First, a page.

“I know here our athletes are the ones everyone looks to, they are the role models,” he said. “They are the ones changing the culture. I trust all my kids.”

Abraham said teaching his players to respect girls is a bigger problem than keeping them off the streets. He and other coaches say they worry most about their students during the summer, when there is less structure and more temptation to join crews or gangs.

Barry Robinson, who retired as Boston English’s longtime boys’ basketball coach last year but remains the school’s athletics coordinator, said he had a promising freshman point guard about three or four years ago who was being highly recruited by a gang.

“He couldn’t take it anymore and his mother took him out and moved him out of town,” said Robinson, who ran with gangs himself as a youngster in Jamaica. “It was crazy. Is that stuff happening? Yeah. Gangs cannot exist or grow if they can’t recruit. They still recruit out there.”

That player fled the city around the same time the Boston Scholar Athletes program’s school-based academic resource centers called the Zones began giving athletes one more refuge from the streets.

“Now they have choices,” Robinson said. “Before they didn’t have choices. Now they have the choice and the support system and that’s the way it should be.

"The bottom line is, no one was paying attention to kids [before]. There were no resources in place for them. It was coaches and kids; that was it. Now there’s ton’s of resources. The BSA has been extremely helpful, big-time. There are social workers in the school that can monitor students and student support service teams.”

When athletes return to their neighborhoods, however, the line between being on the streets or not is much more blurred. It doesn’t always boil down to whether or not there are resources and safeguards at school.

“For the most part, kids definitely know people involved, because in some cases it’s their own family members,” said Burke football coach Byron Beaman. “So it’s hard."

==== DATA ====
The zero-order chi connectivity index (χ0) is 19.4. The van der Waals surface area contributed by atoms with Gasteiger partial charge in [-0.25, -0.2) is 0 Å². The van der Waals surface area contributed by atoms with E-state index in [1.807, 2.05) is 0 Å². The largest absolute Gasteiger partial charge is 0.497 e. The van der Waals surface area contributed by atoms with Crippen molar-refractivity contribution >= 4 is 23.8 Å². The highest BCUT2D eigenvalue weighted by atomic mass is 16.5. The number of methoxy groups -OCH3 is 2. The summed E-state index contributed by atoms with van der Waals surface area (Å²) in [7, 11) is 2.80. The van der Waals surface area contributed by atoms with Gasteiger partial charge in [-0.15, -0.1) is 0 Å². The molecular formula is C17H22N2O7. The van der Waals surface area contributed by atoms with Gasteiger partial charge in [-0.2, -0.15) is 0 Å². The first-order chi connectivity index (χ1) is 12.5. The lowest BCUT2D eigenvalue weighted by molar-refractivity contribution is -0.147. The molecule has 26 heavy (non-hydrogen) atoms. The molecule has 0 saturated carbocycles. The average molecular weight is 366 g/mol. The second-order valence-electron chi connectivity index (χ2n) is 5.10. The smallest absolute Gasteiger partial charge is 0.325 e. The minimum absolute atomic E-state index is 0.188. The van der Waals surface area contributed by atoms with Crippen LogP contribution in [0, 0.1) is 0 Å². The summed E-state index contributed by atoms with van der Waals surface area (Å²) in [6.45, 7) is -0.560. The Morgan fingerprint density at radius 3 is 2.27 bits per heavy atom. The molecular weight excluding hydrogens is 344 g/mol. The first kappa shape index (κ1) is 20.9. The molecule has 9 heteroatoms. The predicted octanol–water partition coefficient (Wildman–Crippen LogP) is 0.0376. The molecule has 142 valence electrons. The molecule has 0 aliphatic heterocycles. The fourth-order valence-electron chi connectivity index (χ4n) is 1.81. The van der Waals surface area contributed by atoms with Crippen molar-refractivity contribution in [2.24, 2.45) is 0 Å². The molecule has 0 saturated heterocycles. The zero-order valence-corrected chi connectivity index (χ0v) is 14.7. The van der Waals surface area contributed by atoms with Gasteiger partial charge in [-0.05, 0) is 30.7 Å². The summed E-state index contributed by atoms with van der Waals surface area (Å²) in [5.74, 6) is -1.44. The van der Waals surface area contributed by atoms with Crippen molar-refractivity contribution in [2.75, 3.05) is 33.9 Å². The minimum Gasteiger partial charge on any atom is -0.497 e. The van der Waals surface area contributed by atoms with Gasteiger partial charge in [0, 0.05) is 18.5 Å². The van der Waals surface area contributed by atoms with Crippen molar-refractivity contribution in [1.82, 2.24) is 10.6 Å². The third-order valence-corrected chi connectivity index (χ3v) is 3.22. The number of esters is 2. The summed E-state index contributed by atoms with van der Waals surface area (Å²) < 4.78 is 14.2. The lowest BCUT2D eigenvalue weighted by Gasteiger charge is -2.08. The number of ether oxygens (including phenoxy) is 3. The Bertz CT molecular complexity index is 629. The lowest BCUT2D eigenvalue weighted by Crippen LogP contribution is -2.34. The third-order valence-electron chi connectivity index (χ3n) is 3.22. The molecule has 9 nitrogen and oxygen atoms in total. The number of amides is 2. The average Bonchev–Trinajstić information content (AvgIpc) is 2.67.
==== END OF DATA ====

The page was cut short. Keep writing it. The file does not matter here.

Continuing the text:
Still, Beaman said, while BPS athletes might have to live in two different cultures -- their athletic life and their home life -- he said most of them aren't living a double life the way Aaron Hernandez did.

"At one time kids were doing that," he said. "Guys in the early '80s, late '90s, that’s definitely how it was. Nowadays guys in the streets are not playing football. Before, they weren’t making those choices and were trying to do both because athletes couldn’t leave it alone.”

Justin A. Rice covers Boston Public School athletics. He can be reached at jrice.globe@gmail.com. Follow him on Twitter @GlobeJustinRice or @BPSspts.

About Boston Public Schools Sports Blog

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Several reporters, editors and correspondents contribute updates, news and features to the BPS Sports Blog:
  • Justin A. Rice -- A metro Detroit native, Rice is a Michigan State University (Go Spartans!) and Northeastern University graduate. Rice lives in the South End with his dog and wife, who unfortunately attended the University of Michigan ... his wife, that is. He curates the BPS Sports Blog and is always looking to write about city athletes with great stories. Have an idea? He can be reached at jrice.globe@gmail.com. Follow him on Twitter @GlobeJustinRice or @BPSspts.
  • Ryan Butler -- A Rhode Island native and avid Boston sports fan, Butler played basketball, baseball and football throughout his time in Barrington Public Schools. Now currently in his middler year at Northeastern University, he joins Boston.com as a correspondent for the site's BPS coverage. Have a story idea? Contact him at butler.globe@gmail.com. Follow him on his Twitter @butler_globe.
Also expect updates from Boston.com High School sports editor Zuri Berry and the Globe staff.